While there are many other great hunting dogs out there, the coonhound takes it pride of place in American folklore by being one of the few major hunting dogs developed exclusively in America.

The three main coonhounds found in America are the Black and Tan Coonhound, treeing walker coonhound, redbone coonhound. Noting that there are various sub categories of these breeds around too.

The best way to summarise this parochial breed is to start with the oldest and first of the coonhounds. The Black and Tan Coonhound is a large, determined hunting hound. It was created by crossing the Talbot Hound (extinct), Bloodhound and black and tan  Foxhound.

The foxhound are the base for all the coonhounds and the black and tan was teh first to be recognised by the AKC (1946) as a separate breed.

Its initial use and hence its name was for trailing and treeing (forcing into trees for protection) raccoon, then howling at his quarry to alert the hunter as to where the prey was located. Like most hunting dogs it has since expanded its prey, being a large prey specialist for such animals as: stag, bear, opossum, deer and mountain lion. This hunting dog is very robust across all terrains and handling well all ranges of temperature from deep winter to extreme summer heat. Clearly they are made to be a high performance dog in almost any condition.

The original ‘coonhund’ has been breed and trained to expand its skills to: hunting, tracking, watchdog and agility.

The evolution of the treeing walker coonhound starts out fairly simply. The Treeing Walker is a descendant of an English Foxhound Thomas Walker imported to Virginia, USA in 1742. A few years/ decades later a dog of ‘unknown’ origin (big with speed, drive and good hunting sense) was crossed with the foxhound.

The current treeing walker coonhound is the closest coonhound in resemblance to the original foxhound.

The Treeing Walker Coonhound is a very proficient hunter of raccoons, squirrels, opossums. The hound “trees” its prey, and if trained can easily ‘climb’ trees to get at the prey.

The foundation dogs of the current Redbone coonhound came from George F.L. Birdsong of Georgia in 1840. He was a famous fox hunter and breeder. However the Redbone Coonhound was only AKC recognised in 2009. A big part of this delay was that historically in America’s south, any dog that was red with great treeing and tracking abilities was called ‘redbone’ after Peter Redbone of Tennessee.

The reason that the redbone was created at all was due to the diligence of a multitude of hunting breeders in Tennessee and Georgia that decided to make a super coonhound over the last 100 years or so. This desire lead to a campaign of selective breeding to standardise the ‘redbone’ coon dog breed. The first attempt at this created ‘saddle-backs’ which were basically foxhound based dogs that were red in colour but had a black saddle marking over their back.

Only once the black colour was bred out to create a solid red colour was the breed considered stabilised. Occasionally a throwback white chest and foot markings occur suggesting that there is also some bloodhound in the lineage

While all coonhounds are based on the foxhound these are the three main varieties. The appearance varies somewhat but the high stamina, treeing and braying at the tree prey are common across the breeds. Their ability to hunt large game also shows a high degree of fearlessness, considering that they are not meant or designed to hold these large prey.

Pointer dogs are great hunting dogs, whether they are English, German, Italian …

8_english pointer

The English Pointer GUN DOG- endurance & social dog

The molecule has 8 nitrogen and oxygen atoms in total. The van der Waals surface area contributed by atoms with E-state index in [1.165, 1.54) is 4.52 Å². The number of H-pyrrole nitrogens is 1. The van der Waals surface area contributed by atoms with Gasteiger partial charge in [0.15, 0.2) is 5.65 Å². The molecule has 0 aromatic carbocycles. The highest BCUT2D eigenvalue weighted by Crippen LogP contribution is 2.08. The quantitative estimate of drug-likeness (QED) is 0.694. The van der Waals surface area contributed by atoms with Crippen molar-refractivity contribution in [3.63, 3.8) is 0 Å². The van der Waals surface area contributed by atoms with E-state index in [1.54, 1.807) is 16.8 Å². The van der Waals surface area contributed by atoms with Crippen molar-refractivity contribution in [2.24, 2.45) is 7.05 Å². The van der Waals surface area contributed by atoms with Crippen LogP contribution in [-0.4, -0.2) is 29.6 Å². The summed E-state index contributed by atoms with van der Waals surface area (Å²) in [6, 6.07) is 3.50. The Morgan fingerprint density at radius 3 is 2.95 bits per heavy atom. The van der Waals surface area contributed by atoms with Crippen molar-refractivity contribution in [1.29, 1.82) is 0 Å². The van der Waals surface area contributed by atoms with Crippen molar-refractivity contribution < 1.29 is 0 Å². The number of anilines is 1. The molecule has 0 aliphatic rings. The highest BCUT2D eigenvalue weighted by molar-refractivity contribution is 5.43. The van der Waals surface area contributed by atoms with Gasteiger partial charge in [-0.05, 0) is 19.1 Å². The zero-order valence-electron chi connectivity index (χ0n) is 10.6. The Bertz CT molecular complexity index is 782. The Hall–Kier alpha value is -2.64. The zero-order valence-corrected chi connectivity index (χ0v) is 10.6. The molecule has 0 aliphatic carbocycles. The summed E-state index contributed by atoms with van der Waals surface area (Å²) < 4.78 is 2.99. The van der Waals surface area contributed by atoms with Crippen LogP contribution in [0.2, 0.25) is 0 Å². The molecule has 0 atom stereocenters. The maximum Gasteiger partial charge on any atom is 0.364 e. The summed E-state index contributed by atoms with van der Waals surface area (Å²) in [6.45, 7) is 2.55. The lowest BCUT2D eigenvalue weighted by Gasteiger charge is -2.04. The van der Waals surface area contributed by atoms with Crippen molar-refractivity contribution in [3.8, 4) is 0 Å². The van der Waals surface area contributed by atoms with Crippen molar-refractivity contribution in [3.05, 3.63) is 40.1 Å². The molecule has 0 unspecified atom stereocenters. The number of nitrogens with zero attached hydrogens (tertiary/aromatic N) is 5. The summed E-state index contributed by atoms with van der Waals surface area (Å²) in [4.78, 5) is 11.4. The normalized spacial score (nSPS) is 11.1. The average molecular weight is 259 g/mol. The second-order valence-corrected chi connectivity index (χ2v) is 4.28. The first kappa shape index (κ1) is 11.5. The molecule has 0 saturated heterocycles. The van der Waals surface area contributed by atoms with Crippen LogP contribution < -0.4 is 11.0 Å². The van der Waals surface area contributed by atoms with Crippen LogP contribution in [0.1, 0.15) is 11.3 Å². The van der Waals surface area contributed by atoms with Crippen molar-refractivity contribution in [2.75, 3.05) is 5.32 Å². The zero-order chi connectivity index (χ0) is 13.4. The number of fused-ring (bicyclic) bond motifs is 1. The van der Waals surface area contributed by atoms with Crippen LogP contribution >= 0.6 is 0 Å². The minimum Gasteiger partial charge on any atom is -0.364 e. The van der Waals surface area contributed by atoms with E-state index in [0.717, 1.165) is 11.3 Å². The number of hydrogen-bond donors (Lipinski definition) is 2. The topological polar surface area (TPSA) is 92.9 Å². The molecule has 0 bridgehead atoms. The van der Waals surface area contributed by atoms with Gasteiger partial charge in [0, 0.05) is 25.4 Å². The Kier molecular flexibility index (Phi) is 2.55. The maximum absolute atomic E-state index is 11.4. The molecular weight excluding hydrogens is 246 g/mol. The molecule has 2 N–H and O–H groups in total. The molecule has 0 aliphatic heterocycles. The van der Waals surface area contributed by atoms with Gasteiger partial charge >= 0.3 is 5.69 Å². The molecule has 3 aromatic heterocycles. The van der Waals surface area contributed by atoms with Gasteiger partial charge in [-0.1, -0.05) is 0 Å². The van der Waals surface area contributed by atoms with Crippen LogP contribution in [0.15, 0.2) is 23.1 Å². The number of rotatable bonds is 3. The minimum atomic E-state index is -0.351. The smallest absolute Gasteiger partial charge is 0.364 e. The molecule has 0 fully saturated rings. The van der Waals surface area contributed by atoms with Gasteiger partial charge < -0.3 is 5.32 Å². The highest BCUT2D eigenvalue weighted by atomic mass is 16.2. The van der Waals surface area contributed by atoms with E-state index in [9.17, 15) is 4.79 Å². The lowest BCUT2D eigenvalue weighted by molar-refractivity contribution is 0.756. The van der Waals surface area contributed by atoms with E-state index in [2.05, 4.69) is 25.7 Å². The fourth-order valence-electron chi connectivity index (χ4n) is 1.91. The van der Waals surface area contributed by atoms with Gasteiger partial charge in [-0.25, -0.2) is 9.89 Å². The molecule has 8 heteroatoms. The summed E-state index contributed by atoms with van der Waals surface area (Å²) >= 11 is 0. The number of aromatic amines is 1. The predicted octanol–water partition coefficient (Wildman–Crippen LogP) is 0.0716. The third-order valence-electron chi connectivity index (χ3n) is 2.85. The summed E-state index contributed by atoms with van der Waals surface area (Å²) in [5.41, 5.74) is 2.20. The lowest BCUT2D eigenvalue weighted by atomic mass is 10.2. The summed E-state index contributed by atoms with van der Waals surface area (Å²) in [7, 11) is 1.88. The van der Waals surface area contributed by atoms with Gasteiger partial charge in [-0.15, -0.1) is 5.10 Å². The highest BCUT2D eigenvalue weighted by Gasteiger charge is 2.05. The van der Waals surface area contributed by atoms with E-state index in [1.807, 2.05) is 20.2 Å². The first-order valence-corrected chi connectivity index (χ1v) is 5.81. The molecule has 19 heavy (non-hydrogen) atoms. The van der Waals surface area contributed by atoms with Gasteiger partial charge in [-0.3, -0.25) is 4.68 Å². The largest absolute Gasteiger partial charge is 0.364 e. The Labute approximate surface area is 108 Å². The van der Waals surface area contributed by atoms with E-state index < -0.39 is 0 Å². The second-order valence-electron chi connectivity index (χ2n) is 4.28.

This is the dog with the classic hound look. When hunters say pointer they are often referring to the ” English Pointer”. Though there are German, Italian and a whole host of sub pointer categories, each with a slight tweak in abilities. The English pointers are known back to the early 1700’s

Like many other dog breeds, the origins of this breed are many. That is it is believed to have been created by breeding of the following breeds: Italian Pointer, Spanish Pointers, Foxhound, Greyhound, Bloodhound, Newfoundland, Bulldog, Setting spaniel.

The places that these dogs were most prevalent in are: Spain, Portugal, Eastern Europe, and UK. Originally they were used to ‘trace’ hares, bird pointing and the sport of wing-shooting (popular in the 1700s).

The pointers abilities are remarkable and show a very specific characteristic taht breeders chose to create in the dogs. Everyone knows that pointers ‘point’ with a raised leg and knee showing a vector towards the prey, but few know that this was trained into the dog to act as a guide to show Greyhounds where the hare were hiding.

It is remarkable that the pointer fulfilled this action considering that the greyhound relies strongly on its vision (rather than scent like most dogs). Thus used in conjunction the pointer and the greyhound created a formidable hunting aid (well at least before high powered and long distance guns were created).

Since the advent of guns in hunting the pointers have been used to cover large amounts of ground very quickly  and flush out birds.

The apparent limitation of this breed is that unlike Labradors and golden retrievers, English Pointers are not typically water dogs. They can run into water, and swim somewhat, but they are never as comfortable as dogs bred to be constantly in water.

The pointers are rarely trained to retrieve the kill. Of course a hunter can train a dog to perform all parts of the hunt, its just that they are not a specialist at the final aspects of hunting.

It should also be noted that the English Pointer is a warm weather dog and due to its thin coat and low fat content they do not perform well in cold climates or cold water.

I have met many pointers out on hunts and like many hounds of a similar size and look they are often quite sociable with pleasant dispositions. On the job they are as focused as any hunting dog, but this ability to switch into home mode has made them quite a favored domestic dog.

The caveat with this is of course like all hunting dogs, a large amount of exercise is required to burn their energy, otherwise they can become quite ‘edgy’ bored and ‘non compliant’.